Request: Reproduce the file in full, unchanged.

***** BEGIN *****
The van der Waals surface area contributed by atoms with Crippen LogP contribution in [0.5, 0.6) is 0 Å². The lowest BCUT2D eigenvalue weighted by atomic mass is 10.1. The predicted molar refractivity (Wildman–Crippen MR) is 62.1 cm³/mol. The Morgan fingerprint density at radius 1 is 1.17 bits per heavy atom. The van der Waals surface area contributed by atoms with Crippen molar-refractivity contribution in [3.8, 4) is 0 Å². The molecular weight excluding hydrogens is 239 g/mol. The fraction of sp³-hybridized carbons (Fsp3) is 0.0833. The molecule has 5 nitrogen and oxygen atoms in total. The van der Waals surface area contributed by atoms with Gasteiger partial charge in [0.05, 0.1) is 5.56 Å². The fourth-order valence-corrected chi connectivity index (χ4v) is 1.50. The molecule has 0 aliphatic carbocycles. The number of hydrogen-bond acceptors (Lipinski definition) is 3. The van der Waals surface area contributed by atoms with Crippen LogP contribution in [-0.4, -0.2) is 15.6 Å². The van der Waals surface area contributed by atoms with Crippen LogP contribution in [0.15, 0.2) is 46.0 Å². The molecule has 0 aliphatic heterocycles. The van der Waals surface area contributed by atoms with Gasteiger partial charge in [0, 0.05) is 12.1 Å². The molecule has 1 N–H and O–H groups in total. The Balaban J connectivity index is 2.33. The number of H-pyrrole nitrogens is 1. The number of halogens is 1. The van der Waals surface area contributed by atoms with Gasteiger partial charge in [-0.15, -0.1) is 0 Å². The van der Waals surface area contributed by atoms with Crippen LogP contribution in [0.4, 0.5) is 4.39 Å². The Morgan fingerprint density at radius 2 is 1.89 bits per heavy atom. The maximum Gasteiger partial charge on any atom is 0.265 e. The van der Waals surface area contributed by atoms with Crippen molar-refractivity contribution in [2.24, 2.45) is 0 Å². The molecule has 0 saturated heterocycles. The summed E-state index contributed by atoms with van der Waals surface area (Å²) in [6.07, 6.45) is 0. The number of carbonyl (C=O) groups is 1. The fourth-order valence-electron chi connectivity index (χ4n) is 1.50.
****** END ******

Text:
The van der Waals surface area contributed by atoms with Crippen LogP contribution in [0.5, 0.6) is 0 Å². The lowest BCUT2D eigenvalue weighted by atomic mass is 10.1. The predicted molar refractivity (Wildman–Crippen MR) is 62.1 cm³/mol. The Morgan fingerprint density at radius 1 is 1.17 bits per heavy atom. The van der Waals surface area contributed by atoms with Crippen molar-refractivity contribution in [3.8, 4) is 0 Å². The molecular weight excluding hydrogens is 239 g/mol. The fraction of sp³-hybridized carbons (Fsp3) is 0.0833. The molecule has 5 nitrogen and oxygen atoms in total. The van der Waals surface area contributed by atoms with Gasteiger partial charge in [0.05, 0.1) is 5.56 Å². The fourth-order valence-corrected chi connectivity index (χ4v) is 1.50. The molecule has 0 aliphatic carbocycles. The number of hydrogen-bond acceptors (Lipinski definition) is 3. The van der Waals surface area contributed by atoms with Crippen LogP contribution in [-0.4, -0.2) is 15.6 Å². The van der Waals surface area contributed by atoms with Crippen LogP contribution in [0.15, 0.2) is 46.0 Å². The molecule has 0 aliphatic heterocycles. The van der Waals surface area contributed by atoms with Gasteiger partial charge in [0, 0.05) is 12.1 Å². The molecule has 1 N–H and O–H groups in total. The Balaban J connectivity index is 2.33. The number of H-pyrrole nitrogens is 1. The number of halogens is 1. The van der Waals surface area contributed by atoms with Gasteiger partial charge in [-0.15, -0.1) is 0 Å². The van der Waals surface area contributed by atoms with Crippen LogP contribution in [0.4, 0.5) is 4.39 Å². The Morgan fingerprint density at radius 2 is 1.89 bits per heavy atom. The maximum Gasteiger partial charge on any atom is 0.265 e. The van der Waals surface area contributed by atoms with Crippen molar-refractivity contribution in [2.24, 2.45) is 0 Å². The molecule has 0 saturated heterocycles. The summed E-state index contributed by atoms with van der Waals surface area (Å²) in [6.07, 6.45) is 0. The number of carbonyl (C=O) groups is 1. The fourth-order valence-electron chi connectivity index (χ4n) is 1.50.